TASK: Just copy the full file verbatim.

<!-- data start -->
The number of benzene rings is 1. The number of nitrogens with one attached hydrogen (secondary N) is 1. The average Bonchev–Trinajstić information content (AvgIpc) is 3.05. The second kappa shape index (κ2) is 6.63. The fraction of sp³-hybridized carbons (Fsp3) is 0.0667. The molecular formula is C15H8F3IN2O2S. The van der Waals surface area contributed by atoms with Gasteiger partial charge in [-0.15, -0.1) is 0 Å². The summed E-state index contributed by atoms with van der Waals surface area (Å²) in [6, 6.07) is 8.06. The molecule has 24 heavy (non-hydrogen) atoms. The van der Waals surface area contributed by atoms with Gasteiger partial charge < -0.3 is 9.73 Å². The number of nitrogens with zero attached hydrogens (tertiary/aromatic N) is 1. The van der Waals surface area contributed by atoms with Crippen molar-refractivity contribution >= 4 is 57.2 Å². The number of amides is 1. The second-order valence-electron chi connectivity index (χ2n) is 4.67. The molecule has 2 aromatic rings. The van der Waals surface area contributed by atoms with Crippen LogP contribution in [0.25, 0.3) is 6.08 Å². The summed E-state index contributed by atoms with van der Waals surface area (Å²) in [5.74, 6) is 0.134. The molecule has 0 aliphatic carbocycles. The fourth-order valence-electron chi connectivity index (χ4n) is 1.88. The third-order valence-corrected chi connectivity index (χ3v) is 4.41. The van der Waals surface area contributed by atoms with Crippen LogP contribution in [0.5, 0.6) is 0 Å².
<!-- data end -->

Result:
The number of benzene rings is 1. The number of nitrogens with one attached hydrogen (secondary N) is 1. The average Bonchev–Trinajstić information content (AvgIpc) is 3.05. The second kappa shape index (κ2) is 6.63. The fraction of sp³-hybridized carbons (Fsp3) is 0.0667. The molecular formula is C15H8F3IN2O2S. The van der Waals surface area contributed by atoms with Gasteiger partial charge in [-0.15, -0.1) is 0 Å². The summed E-state index contributed by atoms with van der Waals surface area (Å²) in [6, 6.07) is 8.06. The molecule has 24 heavy (non-hydrogen) atoms. The van der Waals surface area contributed by atoms with Gasteiger partial charge < -0.3 is 9.73 Å². The number of nitrogens with zero attached hydrogens (tertiary/aromatic N) is 1. The van der Waals surface area contributed by atoms with Crippen molar-refractivity contribution >= 4 is 57.2 Å². The number of amides is 1. The second-order valence-electron chi connectivity index (χ2n) is 4.67. The molecule has 2 aromatic rings. The van der Waals surface area contributed by atoms with Crippen LogP contribution in [0.25, 0.3) is 6.08 Å². The summed E-state index contributed by atoms with van der Waals surface area (Å²) in [5.74, 6) is 0.134. The molecule has 0 aliphatic carbocycles. The fourth-order valence-electron chi connectivity index (χ4n) is 1.88. The third-order valence-corrected chi connectivity index (χ3v) is 4.41. The van der Waals surface area contributed by atoms with Crippen LogP contribution in [0.5, 0.6) is 0 Å².